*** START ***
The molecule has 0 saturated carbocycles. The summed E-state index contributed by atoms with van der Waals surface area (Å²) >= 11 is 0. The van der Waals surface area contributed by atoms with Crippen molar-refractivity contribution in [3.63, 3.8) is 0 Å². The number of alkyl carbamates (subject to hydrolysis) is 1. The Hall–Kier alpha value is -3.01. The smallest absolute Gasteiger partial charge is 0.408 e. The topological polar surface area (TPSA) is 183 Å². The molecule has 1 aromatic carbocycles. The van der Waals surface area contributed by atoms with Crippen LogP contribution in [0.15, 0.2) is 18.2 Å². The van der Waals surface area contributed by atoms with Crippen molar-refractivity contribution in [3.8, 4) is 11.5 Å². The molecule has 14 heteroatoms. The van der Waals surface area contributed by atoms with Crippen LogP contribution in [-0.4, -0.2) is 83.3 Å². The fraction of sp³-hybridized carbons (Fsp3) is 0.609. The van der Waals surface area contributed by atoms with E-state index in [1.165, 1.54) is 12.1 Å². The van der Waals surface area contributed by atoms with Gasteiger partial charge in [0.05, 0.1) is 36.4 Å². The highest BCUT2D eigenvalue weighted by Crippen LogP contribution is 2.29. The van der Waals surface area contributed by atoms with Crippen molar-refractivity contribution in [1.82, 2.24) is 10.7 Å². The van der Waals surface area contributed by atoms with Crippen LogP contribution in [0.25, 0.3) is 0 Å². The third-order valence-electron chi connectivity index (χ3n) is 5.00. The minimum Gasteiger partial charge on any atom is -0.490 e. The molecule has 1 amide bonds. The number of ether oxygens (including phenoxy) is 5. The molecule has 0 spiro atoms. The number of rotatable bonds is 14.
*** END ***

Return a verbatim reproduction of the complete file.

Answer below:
The molecule has 0 saturated carbocycles. The summed E-state index contributed by atoms with van der Waals surface area (Å²) >= 11 is 0. The van der Waals surface area contributed by atoms with Crippen molar-refractivity contribution in [3.63, 3.8) is 0 Å². The number of alkyl carbamates (subject to hydrolysis) is 1. The Hall–Kier alpha value is -3.01. The smallest absolute Gasteiger partial charge is 0.408 e. The topological polar surface area (TPSA) is 183 Å². The molecule has 1 aromatic carbocycles. The van der Waals surface area contributed by atoms with Crippen LogP contribution in [0.15, 0.2) is 18.2 Å². The van der Waals surface area contributed by atoms with Crippen molar-refractivity contribution in [3.8, 4) is 11.5 Å². The molecule has 14 heteroatoms. The van der Waals surface area contributed by atoms with Crippen LogP contribution in [-0.4, -0.2) is 83.3 Å². The fraction of sp³-hybridized carbons (Fsp3) is 0.609. The van der Waals surface area contributed by atoms with E-state index in [1.165, 1.54) is 12.1 Å². The van der Waals surface area contributed by atoms with Gasteiger partial charge in [0.05, 0.1) is 36.4 Å². The highest BCUT2D eigenvalue weighted by Crippen LogP contribution is 2.29. The van der Waals surface area contributed by atoms with Crippen molar-refractivity contribution in [1.82, 2.24) is 10.7 Å². The van der Waals surface area contributed by atoms with Crippen LogP contribution in [0.25, 0.3) is 0 Å². The third-order valence-electron chi connectivity index (χ3n) is 5.00. The minimum Gasteiger partial charge on any atom is -0.490 e. The molecule has 1 amide bonds. The number of ether oxygens (including phenoxy) is 5. The molecule has 0 spiro atoms. The number of rotatable bonds is 14.